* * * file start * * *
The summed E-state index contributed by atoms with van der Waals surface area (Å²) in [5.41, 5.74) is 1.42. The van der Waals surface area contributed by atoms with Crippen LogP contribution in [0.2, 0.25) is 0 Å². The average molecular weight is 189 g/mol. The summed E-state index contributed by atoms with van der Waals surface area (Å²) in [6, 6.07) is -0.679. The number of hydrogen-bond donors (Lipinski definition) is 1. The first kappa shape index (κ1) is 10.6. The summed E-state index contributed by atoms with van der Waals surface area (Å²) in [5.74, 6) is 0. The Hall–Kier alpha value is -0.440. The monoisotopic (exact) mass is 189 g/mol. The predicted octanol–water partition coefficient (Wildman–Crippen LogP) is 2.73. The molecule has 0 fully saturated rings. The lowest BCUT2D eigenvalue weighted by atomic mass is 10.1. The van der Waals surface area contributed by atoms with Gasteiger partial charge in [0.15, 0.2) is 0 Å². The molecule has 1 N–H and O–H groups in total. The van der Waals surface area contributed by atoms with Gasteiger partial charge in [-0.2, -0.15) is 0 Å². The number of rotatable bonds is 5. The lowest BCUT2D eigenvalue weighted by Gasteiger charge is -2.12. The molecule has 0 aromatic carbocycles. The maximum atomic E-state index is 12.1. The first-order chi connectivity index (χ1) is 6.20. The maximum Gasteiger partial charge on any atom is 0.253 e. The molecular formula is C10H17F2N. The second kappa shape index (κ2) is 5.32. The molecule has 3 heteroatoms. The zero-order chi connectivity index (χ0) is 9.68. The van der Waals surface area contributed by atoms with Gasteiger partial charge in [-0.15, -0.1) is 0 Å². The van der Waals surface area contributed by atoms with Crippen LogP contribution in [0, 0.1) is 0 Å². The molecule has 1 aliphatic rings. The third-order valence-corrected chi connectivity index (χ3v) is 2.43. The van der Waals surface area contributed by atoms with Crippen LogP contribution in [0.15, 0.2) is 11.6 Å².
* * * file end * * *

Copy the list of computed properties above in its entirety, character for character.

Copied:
The summed E-state index contributed by atoms with van der Waals surface area (Å²) in [5.41, 5.74) is 1.42. The van der Waals surface area contributed by atoms with Crippen LogP contribution in [0.2, 0.25) is 0 Å². The average molecular weight is 189 g/mol. The summed E-state index contributed by atoms with van der Waals surface area (Å²) in [6, 6.07) is -0.679. The number of hydrogen-bond donors (Lipinski definition) is 1. The first kappa shape index (κ1) is 10.6. The summed E-state index contributed by atoms with van der Waals surface area (Å²) in [5.74, 6) is 0. The Hall–Kier alpha value is -0.440. The monoisotopic (exact) mass is 189 g/mol. The predicted octanol–water partition coefficient (Wildman–Crippen LogP) is 2.73. The molecule has 0 fully saturated rings. The lowest BCUT2D eigenvalue weighted by atomic mass is 10.1. The van der Waals surface area contributed by atoms with Gasteiger partial charge in [0.15, 0.2) is 0 Å². The molecule has 1 N–H and O–H groups in total. The van der Waals surface area contributed by atoms with Gasteiger partial charge in [-0.2, -0.15) is 0 Å². The number of rotatable bonds is 5. The lowest BCUT2D eigenvalue weighted by Gasteiger charge is -2.12. The molecule has 0 aromatic carbocycles. The maximum atomic E-state index is 12.1. The first-order chi connectivity index (χ1) is 6.20. The maximum Gasteiger partial charge on any atom is 0.253 e. The molecular formula is C10H17F2N. The second kappa shape index (κ2) is 5.32. The molecule has 3 heteroatoms. The zero-order chi connectivity index (χ0) is 9.68. The van der Waals surface area contributed by atoms with Gasteiger partial charge in [-0.15, -0.1) is 0 Å². The van der Waals surface area contributed by atoms with Crippen LogP contribution in [0, 0.1) is 0 Å². The molecule has 1 aliphatic rings. The third-order valence-corrected chi connectivity index (χ3v) is 2.43. The van der Waals surface area contributed by atoms with Crippen LogP contribution in [0.15, 0.2) is 11.6 Å².